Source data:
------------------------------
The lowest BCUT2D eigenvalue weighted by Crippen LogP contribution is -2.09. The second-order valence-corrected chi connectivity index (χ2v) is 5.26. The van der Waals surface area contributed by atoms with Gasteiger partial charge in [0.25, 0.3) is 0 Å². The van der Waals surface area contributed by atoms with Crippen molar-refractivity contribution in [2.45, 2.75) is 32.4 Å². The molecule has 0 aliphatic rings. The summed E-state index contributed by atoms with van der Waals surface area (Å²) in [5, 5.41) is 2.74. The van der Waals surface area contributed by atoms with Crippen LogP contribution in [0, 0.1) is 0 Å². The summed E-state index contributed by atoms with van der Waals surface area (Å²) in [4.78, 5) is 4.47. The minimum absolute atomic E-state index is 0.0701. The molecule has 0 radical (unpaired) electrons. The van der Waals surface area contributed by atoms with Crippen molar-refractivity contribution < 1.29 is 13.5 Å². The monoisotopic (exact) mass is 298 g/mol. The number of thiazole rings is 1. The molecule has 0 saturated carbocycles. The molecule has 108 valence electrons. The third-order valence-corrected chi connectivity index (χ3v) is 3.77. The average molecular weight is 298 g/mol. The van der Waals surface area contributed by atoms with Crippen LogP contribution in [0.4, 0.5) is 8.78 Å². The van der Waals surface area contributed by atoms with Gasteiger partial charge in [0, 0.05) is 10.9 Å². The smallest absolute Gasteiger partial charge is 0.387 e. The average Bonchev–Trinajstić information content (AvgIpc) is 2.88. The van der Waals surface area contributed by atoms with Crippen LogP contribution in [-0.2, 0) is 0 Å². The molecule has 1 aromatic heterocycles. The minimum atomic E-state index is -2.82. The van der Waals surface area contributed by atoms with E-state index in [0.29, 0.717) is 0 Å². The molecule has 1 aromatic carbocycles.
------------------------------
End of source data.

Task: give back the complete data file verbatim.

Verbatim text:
The lowest BCUT2D eigenvalue weighted by Crippen LogP contribution is -2.09. The second-order valence-corrected chi connectivity index (χ2v) is 5.26. The van der Waals surface area contributed by atoms with Gasteiger partial charge in [0.25, 0.3) is 0 Å². The van der Waals surface area contributed by atoms with Crippen molar-refractivity contribution in [2.45, 2.75) is 32.4 Å². The molecule has 0 aliphatic rings. The summed E-state index contributed by atoms with van der Waals surface area (Å²) in [5, 5.41) is 2.74. The van der Waals surface area contributed by atoms with Crippen LogP contribution in [0, 0.1) is 0 Å². The summed E-state index contributed by atoms with van der Waals surface area (Å²) in [4.78, 5) is 4.47. The minimum absolute atomic E-state index is 0.0701. The molecule has 0 radical (unpaired) electrons. The van der Waals surface area contributed by atoms with Crippen molar-refractivity contribution < 1.29 is 13.5 Å². The monoisotopic (exact) mass is 298 g/mol. The number of thiazole rings is 1. The molecule has 0 saturated carbocycles. The molecule has 108 valence electrons. The third-order valence-corrected chi connectivity index (χ3v) is 3.77. The average molecular weight is 298 g/mol. The van der Waals surface area contributed by atoms with Crippen LogP contribution in [0.4, 0.5) is 8.78 Å². The van der Waals surface area contributed by atoms with Gasteiger partial charge in [0, 0.05) is 10.9 Å². The smallest absolute Gasteiger partial charge is 0.387 e. The average Bonchev–Trinajstić information content (AvgIpc) is 2.88. The van der Waals surface area contributed by atoms with Crippen LogP contribution in [-0.2, 0) is 0 Å². The molecule has 1 aromatic heterocycles. The minimum atomic E-state index is -2.82. The van der Waals surface area contributed by atoms with E-state index in [0.29, 0.717) is 0 Å². The molecule has 1 aromatic carbocycles.